Parking and traffic fines are supposed to be a deterrent used to maintain safe streets, but they are being used by cities in California and elsewhere (e.g. Seattle, Chicago) as a source of revenue. Since the recession of 2008, parking and traffic fees, including those collected from electronic stop light cameras, have become an essential part of city budgets.
People laugh when you complain about parking tickets. But it’s not funny. A citation that was meant to be a slap on the wrist has become a real life oppression–the government is sticking their hands in our pockets.
Here’s some numbers.
The city of San Francisco, facing a $408 million deficit, collected nearly $150 million dollars in traffic and parking tickets in 2011. Parking in a street cleaning zone costs $58. Running a red light camera violation costs $436. Park in a bus lane or handicapped space? $976(!!). That’s nearly 40% of a deficit made up, not from taxing the absurdly wealthy CEOs commuting down to Silicon Valley, but from nickel and diming the average citizens trying to go about their lives.
In Los Angeles, it’s even worse. Parking fees have increased six times in the past seven years. One such increase includes an extra $100 “release fee” for towed cars. With no feasible rationale for the “release fee,” the sole excuse is purely to boost city revenue. Parking in a street cleaning spot costs $73, almost $20 more than San Francisco. Parking in a bus zone costs $293. In 2011-12, facing a deficit of nearly $250 Million, Los Angeles will raked in $153 million from 2.65 million tickets. Over 50% of the deficit was solved by citing you and me as we move about the city.
We all make mistakes. Circumstances arise. We have job interviews, doctor’s appointments, dates, meetings that go longer than we think. Sometimes we have to park illegally for a few seconds when we’re moving, or dropping off our dry cleaning. Yet the fines enforced are so high, and the enforcement so constant, that we’re treated like infallible machines.
Parking tickets are a profit center for the city, not a mechanism of safety enforcement. In LA, parking enforcement has been outsourced to a private company, Xerox State and Local Solutions, who makes big profits from over-enforcement. Such regimes are, essentially, a hidden way of taxing the middle class. True, all people face parking fines. However, the rich can afford both 1) private parking and 2) to pay the tickets that they accumulate. A $75 parking ticket has a much larger impact on a middle-class person that it does on the extremely wealthy. Instead of making revenue by taxation, Los Angeles and San Francisco are shaking down their ordinary citizens.
It’s not just the tickets that cause us Citizens pain. To follow the parking directions to a T is an near impossible task. You can’t enjoy being anywhere, or focus on a job or a meeting, without the fear that your two hours will run out. It’s enough that we are already forced to drive everywhere in LA, due to a lack of feasible public transportation options, but to have to drive around in circles squinting an indecipherable parking signs is enough to drive people crazy. Indeed it does.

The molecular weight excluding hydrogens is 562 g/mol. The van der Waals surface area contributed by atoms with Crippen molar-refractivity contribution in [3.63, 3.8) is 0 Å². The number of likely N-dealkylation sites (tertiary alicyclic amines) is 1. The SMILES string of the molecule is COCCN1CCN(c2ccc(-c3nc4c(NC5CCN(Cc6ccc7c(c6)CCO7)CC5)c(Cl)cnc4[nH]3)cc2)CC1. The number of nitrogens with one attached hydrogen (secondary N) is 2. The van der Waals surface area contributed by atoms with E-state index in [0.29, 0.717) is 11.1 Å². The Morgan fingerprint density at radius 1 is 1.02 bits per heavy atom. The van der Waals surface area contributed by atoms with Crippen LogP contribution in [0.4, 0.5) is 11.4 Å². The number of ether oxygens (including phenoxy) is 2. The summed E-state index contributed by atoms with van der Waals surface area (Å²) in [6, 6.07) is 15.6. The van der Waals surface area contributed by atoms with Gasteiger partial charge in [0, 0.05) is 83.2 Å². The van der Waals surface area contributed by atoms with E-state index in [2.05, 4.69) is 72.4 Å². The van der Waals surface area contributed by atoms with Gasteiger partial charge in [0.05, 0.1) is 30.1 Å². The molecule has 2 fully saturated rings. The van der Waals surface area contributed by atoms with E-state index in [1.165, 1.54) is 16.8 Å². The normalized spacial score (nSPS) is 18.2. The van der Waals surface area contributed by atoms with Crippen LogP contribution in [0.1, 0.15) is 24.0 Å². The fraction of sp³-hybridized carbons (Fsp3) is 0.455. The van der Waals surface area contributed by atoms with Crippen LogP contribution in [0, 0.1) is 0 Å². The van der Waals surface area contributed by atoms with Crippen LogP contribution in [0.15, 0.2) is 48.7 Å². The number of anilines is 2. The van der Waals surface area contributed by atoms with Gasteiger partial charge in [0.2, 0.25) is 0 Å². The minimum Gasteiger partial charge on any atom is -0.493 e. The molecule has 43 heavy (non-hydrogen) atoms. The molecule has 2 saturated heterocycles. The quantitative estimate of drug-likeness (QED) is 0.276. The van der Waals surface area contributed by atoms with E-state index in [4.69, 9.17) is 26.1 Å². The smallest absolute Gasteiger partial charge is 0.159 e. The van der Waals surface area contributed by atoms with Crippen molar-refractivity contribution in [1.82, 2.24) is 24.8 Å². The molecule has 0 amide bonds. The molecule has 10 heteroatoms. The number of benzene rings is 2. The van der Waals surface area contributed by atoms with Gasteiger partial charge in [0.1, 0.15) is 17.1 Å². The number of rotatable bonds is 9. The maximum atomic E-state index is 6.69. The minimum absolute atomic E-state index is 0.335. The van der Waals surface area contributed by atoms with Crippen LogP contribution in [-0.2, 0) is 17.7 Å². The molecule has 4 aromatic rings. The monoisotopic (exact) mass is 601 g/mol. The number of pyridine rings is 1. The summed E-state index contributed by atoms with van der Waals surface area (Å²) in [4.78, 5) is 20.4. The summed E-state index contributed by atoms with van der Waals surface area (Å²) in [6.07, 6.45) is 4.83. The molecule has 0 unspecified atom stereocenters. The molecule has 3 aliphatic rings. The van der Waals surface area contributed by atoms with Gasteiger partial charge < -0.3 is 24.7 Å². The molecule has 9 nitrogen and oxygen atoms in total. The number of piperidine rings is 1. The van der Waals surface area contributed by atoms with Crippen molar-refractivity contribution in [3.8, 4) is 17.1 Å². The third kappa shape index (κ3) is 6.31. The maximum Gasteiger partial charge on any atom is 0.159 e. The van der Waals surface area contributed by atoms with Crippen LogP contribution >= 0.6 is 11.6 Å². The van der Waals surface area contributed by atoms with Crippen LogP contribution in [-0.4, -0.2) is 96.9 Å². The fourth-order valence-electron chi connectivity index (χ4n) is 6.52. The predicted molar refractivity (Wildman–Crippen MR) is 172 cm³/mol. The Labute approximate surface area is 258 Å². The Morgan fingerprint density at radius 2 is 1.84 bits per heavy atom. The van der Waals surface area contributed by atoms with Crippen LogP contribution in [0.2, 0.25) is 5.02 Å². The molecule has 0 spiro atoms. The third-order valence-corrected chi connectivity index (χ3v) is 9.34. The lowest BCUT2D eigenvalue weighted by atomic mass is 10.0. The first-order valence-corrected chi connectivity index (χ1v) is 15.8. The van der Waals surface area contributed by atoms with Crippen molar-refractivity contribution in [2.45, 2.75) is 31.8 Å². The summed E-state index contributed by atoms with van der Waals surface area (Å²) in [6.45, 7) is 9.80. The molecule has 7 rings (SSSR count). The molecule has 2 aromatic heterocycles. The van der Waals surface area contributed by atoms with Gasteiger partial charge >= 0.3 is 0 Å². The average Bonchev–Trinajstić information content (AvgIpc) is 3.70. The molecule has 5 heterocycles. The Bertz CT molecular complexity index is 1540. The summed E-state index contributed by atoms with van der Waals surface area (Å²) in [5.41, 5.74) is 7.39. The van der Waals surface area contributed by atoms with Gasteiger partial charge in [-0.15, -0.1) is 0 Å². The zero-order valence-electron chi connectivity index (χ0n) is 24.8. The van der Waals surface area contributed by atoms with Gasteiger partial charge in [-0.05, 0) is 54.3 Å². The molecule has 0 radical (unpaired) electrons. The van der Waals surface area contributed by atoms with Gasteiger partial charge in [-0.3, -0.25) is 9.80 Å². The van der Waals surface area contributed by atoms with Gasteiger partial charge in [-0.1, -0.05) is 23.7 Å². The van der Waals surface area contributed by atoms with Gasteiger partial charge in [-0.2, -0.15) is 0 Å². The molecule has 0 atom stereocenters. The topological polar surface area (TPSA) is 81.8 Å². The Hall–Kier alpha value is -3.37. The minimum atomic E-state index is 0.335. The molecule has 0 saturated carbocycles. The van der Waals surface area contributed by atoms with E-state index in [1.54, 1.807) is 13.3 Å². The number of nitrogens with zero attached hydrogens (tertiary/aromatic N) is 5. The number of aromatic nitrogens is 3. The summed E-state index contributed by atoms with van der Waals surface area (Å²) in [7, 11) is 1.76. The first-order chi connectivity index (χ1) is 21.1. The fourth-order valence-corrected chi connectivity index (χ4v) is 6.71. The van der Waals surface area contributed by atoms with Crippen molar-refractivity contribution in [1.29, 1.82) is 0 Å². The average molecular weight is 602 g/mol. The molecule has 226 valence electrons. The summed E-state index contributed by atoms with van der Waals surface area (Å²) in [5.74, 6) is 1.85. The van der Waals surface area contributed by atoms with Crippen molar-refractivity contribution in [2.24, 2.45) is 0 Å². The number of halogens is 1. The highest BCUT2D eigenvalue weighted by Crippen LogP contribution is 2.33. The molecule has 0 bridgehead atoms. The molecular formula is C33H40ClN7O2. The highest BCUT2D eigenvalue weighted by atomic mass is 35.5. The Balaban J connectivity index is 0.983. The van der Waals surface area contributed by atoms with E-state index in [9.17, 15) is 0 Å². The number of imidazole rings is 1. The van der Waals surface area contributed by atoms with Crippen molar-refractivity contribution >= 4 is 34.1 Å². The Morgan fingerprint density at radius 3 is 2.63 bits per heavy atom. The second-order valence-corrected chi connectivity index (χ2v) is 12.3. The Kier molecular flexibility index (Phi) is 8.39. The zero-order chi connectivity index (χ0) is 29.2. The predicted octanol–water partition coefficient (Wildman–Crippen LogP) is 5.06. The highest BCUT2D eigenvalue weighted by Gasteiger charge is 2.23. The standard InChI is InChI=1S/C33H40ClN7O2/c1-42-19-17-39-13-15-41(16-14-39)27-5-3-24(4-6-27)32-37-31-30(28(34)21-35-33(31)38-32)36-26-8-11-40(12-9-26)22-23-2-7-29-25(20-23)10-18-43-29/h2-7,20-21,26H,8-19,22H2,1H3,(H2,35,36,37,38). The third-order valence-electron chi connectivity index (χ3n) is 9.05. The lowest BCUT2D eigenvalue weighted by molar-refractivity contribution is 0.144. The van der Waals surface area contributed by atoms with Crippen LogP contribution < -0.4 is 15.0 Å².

It’s not just public enforcement that’s a problem. Taking their cue from public overenforcement, private entities have become equally unfair, breaking their parking fees up into 15 minute chunks that cost upwards of $3. In a truly sad case, the below picture is from Cedars Sinai HOSPITAL, where 99% of the visitors have no choice but to park. Compare this to the free parking down the street at The Grove or the Beverly Center. Garages charge oppressive rates when their patrons have no choice but to pay, but if you’re coming in as a money-spending consumer, parking is free and easy.
Many people say things like “you’re just angry that you got a parking ticket” or “stop being negative, it’s not a big deal.” But, in combination with the thousand other ways that institutions hold down and profit off the middle class, it’s enough to create a shitty life for the average person. You spend the morning arguing with a computer generated voice from your bank, the afternoon arguing with a robot-like employee of Time Warner, the evening trying to figure out health insurance that you can’t afford, and the night driving around in circles trying to figure out parking, then being terrified of getting a ticket after you’ve parked. These are what our days have become.
I’m voicing an opinion that we all have, but that we drown out because it’s too painful to think about. Nobody likes thinking about being taking advantage of, especially when it’s easier to watch TV or get high or take our happy pills. We’re taught to blame ourselves. “You’re depressed.” “You’re just moody.” “You just haven’t figured out the trick.” “You don’t work hard enough for money.” “You just parked in the wrong place for 3 minutes.” At a certain point, maybe it’s not the individual that’s the problem.
Parking may be the most clear example of middle class oppression. The same Old World indentured servitude type shit, the masses getting used up for all they have, then thrown by the wayside. We are getting swindled, plain and simple. These are our streets, and the only place the government has in running them is to make sure they run properly. Instead we’re paying with both our time and our money just to live on them.
Elected city officials are, of course, utterly silent on the issue, because they survive off the money they suck out of our pockets. There’s one guy, Phil Ting, in San Francisco, who’s running on a platform of parking reform: http://blog.sfgate.com/cityinsider/2011/01/21/phil-ting-hey-hey-ho-ho-parking-tickets-have-got-to-go/. Everyone else ignores it.
Here’s a few websites you can visit to maybe do something.